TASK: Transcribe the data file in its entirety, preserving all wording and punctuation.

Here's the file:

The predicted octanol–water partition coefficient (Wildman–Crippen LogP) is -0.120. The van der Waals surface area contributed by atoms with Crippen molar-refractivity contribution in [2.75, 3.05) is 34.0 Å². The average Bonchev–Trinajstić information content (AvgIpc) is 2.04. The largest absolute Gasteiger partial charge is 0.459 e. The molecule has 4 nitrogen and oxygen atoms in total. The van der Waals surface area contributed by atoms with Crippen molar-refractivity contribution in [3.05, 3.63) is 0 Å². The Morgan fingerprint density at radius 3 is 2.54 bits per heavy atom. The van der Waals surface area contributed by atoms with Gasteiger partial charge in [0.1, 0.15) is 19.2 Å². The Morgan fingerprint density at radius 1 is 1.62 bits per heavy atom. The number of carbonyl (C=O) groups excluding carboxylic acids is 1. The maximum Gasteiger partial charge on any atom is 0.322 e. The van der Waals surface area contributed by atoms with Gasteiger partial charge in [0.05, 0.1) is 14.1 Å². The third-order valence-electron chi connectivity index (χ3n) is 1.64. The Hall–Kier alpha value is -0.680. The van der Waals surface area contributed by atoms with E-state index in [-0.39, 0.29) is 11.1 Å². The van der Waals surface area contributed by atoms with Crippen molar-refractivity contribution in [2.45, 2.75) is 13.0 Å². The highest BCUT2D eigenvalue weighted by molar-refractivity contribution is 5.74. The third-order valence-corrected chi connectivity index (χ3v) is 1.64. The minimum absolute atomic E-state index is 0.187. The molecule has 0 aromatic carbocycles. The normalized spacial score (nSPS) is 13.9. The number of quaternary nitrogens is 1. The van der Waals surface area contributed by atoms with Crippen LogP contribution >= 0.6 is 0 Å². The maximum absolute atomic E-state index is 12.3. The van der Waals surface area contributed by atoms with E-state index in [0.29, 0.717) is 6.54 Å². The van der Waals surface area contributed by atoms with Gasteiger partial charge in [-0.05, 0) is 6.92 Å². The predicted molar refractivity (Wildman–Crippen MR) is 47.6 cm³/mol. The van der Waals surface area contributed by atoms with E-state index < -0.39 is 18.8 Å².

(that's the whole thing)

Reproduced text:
The predicted octanol–water partition coefficient (Wildman–Crippen LogP) is -0.120. The van der Waals surface area contributed by atoms with Crippen molar-refractivity contribution in [2.75, 3.05) is 34.0 Å². The average Bonchev–Trinajstić information content (AvgIpc) is 2.04. The largest absolute Gasteiger partial charge is 0.459 e. The molecule has 4 nitrogen and oxygen atoms in total. The van der Waals surface area contributed by atoms with Crippen molar-refractivity contribution in [3.05, 3.63) is 0 Å². The Morgan fingerprint density at radius 3 is 2.54 bits per heavy atom. The van der Waals surface area contributed by atoms with Gasteiger partial charge in [0.1, 0.15) is 19.2 Å². The Morgan fingerprint density at radius 1 is 1.62 bits per heavy atom. The number of carbonyl (C=O) groups excluding carboxylic acids is 1. The maximum Gasteiger partial charge on any atom is 0.322 e. The van der Waals surface area contributed by atoms with Gasteiger partial charge in [0.05, 0.1) is 14.1 Å². The third-order valence-electron chi connectivity index (χ3n) is 1.64. The Hall–Kier alpha value is -0.680. The van der Waals surface area contributed by atoms with E-state index in [-0.39, 0.29) is 11.1 Å². The van der Waals surface area contributed by atoms with Crippen molar-refractivity contribution in [2.45, 2.75) is 13.0 Å². The highest BCUT2D eigenvalue weighted by molar-refractivity contribution is 5.74. The third-order valence-corrected chi connectivity index (χ3v) is 1.64. The minimum absolute atomic E-state index is 0.187. The molecule has 0 aromatic carbocycles. The normalized spacial score (nSPS) is 13.9. The number of quaternary nitrogens is 1. The van der Waals surface area contributed by atoms with Crippen LogP contribution >= 0.6 is 0 Å². The maximum absolute atomic E-state index is 12.3. The van der Waals surface area contributed by atoms with E-state index in [0.29, 0.717) is 6.54 Å². The van der Waals surface area contributed by atoms with Gasteiger partial charge in [-0.05, 0) is 6.92 Å². The predicted molar refractivity (Wildman–Crippen MR) is 47.6 cm³/mol. The van der Waals surface area contributed by atoms with E-state index < -0.39 is 18.8 Å².